Socio-Legal Studies Descriptions

Socio-Legal Studies

Major

A major in Socio-Legal Studies requires 48 credit points from this table including:
(i) 12 credit points of 1000-level units
(ii) 6 credit points of 2000-level core unit
(iii) 6 credit points of 2000-level selective units
(iv) 6 credit points of 3000-level core unit
(v) 12 credit points of 3000-level selective units
(vi) 6 credit points of 3000-level Interdisciplinary Project units

Minor

A minor in Socio-Legal Studies requires 36 credit points from this table including:
(i) 12 credit points of 1000-level units
(ii) 6 credit points of 2000-level core unit
(iii) 6 credit points of 2000-level selective units
(iv) 12 credit points of 3000-level units

1000-level units of study

SLSS1001 Introduction to Socio-Legal Studies

Credit points: 6 Session: Semester 1 Classes: 2x1hr lectures/week, 1x1hr tutorial/week Assessment: 1x300wd short writing task (10%), 1x200wd online quiz (5%), 1x2000wd report (35%), 1x2hr exam (40%), Tutorial participation (10%) Mode of delivery: Normal (lecture/lab/tutorial) day
This unit provides students with an introduction to the understanding of legal ideas, institutions and practices in their social and historical contexts. It will provide an historical overview of legal institutions and forms of law in Australia, the place of the idea of the rule of law in state-formation, liberalism, processes of civilisation and colonialism, law and the public/private distinction, changing conceptions of human rights, as well as outlining the central features of the various fields of law.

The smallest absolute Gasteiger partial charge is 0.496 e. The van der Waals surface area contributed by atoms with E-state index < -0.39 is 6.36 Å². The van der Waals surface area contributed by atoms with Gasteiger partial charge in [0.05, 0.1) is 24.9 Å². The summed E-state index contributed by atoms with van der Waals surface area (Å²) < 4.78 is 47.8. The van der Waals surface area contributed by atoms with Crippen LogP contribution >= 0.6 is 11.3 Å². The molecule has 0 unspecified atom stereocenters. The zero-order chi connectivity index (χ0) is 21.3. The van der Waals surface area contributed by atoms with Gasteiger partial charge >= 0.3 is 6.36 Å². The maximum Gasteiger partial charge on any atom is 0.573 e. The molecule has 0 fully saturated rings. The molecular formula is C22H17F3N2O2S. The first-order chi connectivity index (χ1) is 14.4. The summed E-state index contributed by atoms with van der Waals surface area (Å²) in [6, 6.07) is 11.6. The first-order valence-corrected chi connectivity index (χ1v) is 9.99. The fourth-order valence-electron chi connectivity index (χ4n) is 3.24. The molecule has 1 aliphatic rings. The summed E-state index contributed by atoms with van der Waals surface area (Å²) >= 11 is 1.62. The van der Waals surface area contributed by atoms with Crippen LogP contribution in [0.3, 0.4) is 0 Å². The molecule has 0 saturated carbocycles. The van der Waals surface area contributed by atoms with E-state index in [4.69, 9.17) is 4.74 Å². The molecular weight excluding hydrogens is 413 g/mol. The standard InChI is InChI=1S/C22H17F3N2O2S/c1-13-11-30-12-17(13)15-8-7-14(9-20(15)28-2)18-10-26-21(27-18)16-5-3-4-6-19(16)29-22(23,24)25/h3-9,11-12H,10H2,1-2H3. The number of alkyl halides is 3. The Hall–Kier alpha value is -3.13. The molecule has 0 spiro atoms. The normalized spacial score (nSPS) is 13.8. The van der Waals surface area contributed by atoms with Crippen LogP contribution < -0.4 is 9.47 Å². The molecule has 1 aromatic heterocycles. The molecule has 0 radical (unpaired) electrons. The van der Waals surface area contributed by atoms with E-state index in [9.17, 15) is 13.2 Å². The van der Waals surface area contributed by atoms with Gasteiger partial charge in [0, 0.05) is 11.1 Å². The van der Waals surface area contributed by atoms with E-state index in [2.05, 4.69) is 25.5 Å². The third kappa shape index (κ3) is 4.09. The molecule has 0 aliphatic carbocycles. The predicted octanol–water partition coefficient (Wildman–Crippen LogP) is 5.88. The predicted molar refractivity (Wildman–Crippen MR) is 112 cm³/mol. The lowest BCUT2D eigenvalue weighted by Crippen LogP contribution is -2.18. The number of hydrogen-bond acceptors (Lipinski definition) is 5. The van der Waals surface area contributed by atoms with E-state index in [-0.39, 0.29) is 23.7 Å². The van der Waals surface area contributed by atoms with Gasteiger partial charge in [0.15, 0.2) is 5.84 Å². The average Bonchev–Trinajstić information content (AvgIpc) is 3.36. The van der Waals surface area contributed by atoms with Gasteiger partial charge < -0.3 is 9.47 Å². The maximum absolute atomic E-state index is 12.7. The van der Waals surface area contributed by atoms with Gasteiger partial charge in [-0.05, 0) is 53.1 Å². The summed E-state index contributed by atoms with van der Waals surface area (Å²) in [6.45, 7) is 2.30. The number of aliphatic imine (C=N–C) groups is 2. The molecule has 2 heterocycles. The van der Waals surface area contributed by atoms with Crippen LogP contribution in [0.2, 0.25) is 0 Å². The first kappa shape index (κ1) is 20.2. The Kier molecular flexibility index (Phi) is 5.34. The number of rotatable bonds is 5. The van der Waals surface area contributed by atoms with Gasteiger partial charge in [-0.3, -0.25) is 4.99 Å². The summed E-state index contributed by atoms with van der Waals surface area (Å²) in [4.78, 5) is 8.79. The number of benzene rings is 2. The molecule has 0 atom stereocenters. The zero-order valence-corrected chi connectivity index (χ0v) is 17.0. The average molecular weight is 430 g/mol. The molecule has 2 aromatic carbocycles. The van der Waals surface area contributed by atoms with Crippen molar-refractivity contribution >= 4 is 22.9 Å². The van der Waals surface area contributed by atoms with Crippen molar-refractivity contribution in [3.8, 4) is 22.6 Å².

SLSS1003 Law and Contemporary Society

Credit points: 6 Session: Semester 2 Classes: 2x1hr lectures/week, 1x1hr tutorial/week Assessment: Tutorial participation (10%), 1x500wd short essay (10%), 1x2000wd essay (40%), 1x2hr exam (40%) Mode of delivery: Normal (lecture/lab/tutorial) day
This unit provides an understanding of the central themes and issues in social scientific analyses of the operation of law in society. After briefly outlining the various ways in which social life is organised in terms of law, the unit will examine a range of key concerns in the development of legal ideas, institutions and processes today, including the increasing legal regulation of private life, law and science, human rights, the globalisation of law, terrorism, risk and security, law and social inequality and citizenship.

2000-level units of study

Core
SLSS2606 Socio-Legal Theory

Credit points: 6 Session: Semester 2 Classes: 1x2hr lecture/week, 1x1hr tutorial/week Prerequisites: 12 credit points at 1000 level in Socio-Legal Studies Prohibitions: SCLG2615 Assessment: 1x 1500wd Case Study Essay (30%), 1x 2500wd Research Essay (50%), 1x 500wd Equivalent Presentation (10%), Participation (10%) Mode of delivery: Normal (lecture/lab/tutorial) day
This core unit explores theoretical approaches to studying socio-legal dynamics in a globalised society. It examines key theoretical debates drawing on classical theorists (Weber, Durkheim, Marx), more recent social theorists (Habermas, Foucault, Bourdieu) and critical notes from gender, queer, race, postcolonial, and science studies.
Selective
SLSS2604 Indigenous Social and Legal Justice

Credit points: 6 Session: Semester 2 Classes: 1x2hr lecture/week, 1x1hr tutorial/week Prerequisites: 12 credit points at 1000 level in Socio-legal Studies Assessment: 1000wd workbook (30%) and 500wd equivalent in-class presentation (10%) and 3000wd research essay (50%) and tutorial participation/attendance (10%) Mode of delivery: Normal (lecture/lab/tutorial) day